OK, maybe they don’t do every one of these three things "really" well. But you can bet that they do at least one of them really well, and that may be enough to undercut your efforts in winning those recruits that you really want.
The strange thing about a list like this (which one of our SFC Premium Members, who is a D1 Athletic Director, wanted me to put together for this week’s newsletter) is that you might do more of these things than your competitor does! Every recruiter approaches their task differently, and its important to recognize the tactics being used against you when you’re going up against a competitive coach in a recruiting situation.
They tell REALLY good lies. Lies about you as a coach, lies about your program, and lies about your school. Some might not even be outright lies, just big exagerations of the truth. Your strategy: Just like we outline in our special recruiting guide, "Selling for Coaches", make sure you actively seek out lies that may have been told to your prospect. How? Specifically ask them, "Are there any new worries that have come to mind when you think about coming to play for us?" Another good question to ask if you think your competition has been planting some doubt in the mind of your prospect is, "Just curious, what did (name of coach or college) say about us when you talked to them last?" Direct? Yes. But you have to cut to the heart of the matter when you’re trying to uncover lies that a competitor may have been telling about you and your program.
They’ve got a better website. Does that really matter? Yes, coach, it does. In a recent survey of 15 to 21 year olds by America Online, 91% of the age group said they formed their first impression of companies and individuals by looking at their website. That’s a staggering number, but not at all surprising considering the day and age we live in. Is your website easy to navigate? Does it tell a good story that will help you sell your recruit on your program? Those are serious questions. Your strategy: Make sure your program’s website is simple to navigate, fun to look at, and funnels the visitor (your recruit) to a way to contact you by filling out a form or sending an e-mail. Your website must have a purpose! And that purpose should be to get your recruit closer to committing to your program.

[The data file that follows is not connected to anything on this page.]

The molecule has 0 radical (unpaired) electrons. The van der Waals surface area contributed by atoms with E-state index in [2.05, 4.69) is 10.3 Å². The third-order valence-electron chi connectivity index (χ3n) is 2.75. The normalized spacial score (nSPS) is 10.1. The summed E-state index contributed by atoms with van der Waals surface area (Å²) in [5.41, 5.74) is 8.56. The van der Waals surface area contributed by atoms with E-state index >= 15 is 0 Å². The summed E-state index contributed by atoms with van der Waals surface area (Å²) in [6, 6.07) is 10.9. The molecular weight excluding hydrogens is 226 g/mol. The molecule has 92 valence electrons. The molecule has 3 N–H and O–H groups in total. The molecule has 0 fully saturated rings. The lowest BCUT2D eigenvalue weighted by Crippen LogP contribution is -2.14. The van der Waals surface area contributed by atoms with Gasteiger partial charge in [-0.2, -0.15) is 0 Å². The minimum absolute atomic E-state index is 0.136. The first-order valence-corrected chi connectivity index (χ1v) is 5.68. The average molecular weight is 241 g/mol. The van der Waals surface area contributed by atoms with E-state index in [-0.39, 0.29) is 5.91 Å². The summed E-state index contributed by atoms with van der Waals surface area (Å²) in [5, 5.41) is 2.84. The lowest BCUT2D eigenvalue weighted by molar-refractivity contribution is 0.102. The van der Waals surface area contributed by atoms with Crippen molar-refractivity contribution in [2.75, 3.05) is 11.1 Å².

They are more organized than you are. I did a SFC On-Campus Seminar a few weeks ago at a D2 college. I was really impressed with the way they tracked athletes and scheduled follow-up with them. Not from the compliance perspective, but from a purely sales perspective. They had consistent contact with all of their prospects, and communicated with them in a creative way. A few days afterwards, I met with a small D1 program. Following my two days with the D2 program, I was prepared to be equally impressed with this higher division program during my review of their recruiting process. But I wasn’t. They were disorganized. There was no real plan in place. The message and materials that the basketball program was sending out didn’t match the message or materials that their track and field coach was sending. It was a mess. Your strategy: Develop a consistent, coherent message that you’re sending your recruits. If you need help developing the best one possible, call us at SFC for expert advice and direction. They key to a good overall message is a compelling argument that systematically leads your prospect to the logical conclusion that your program is the best choice for them.
As I’ve talked with coaches, consulted with athletic departments, and trained recruiters, those three things I just listed come up over and over again when it comes to things that they feel are hurdles standing in their way. So, now the question for you is: What are you going to do about it? How are you going to get better? How are you going to make sure that you eliminate those things that your competitor is doing really well?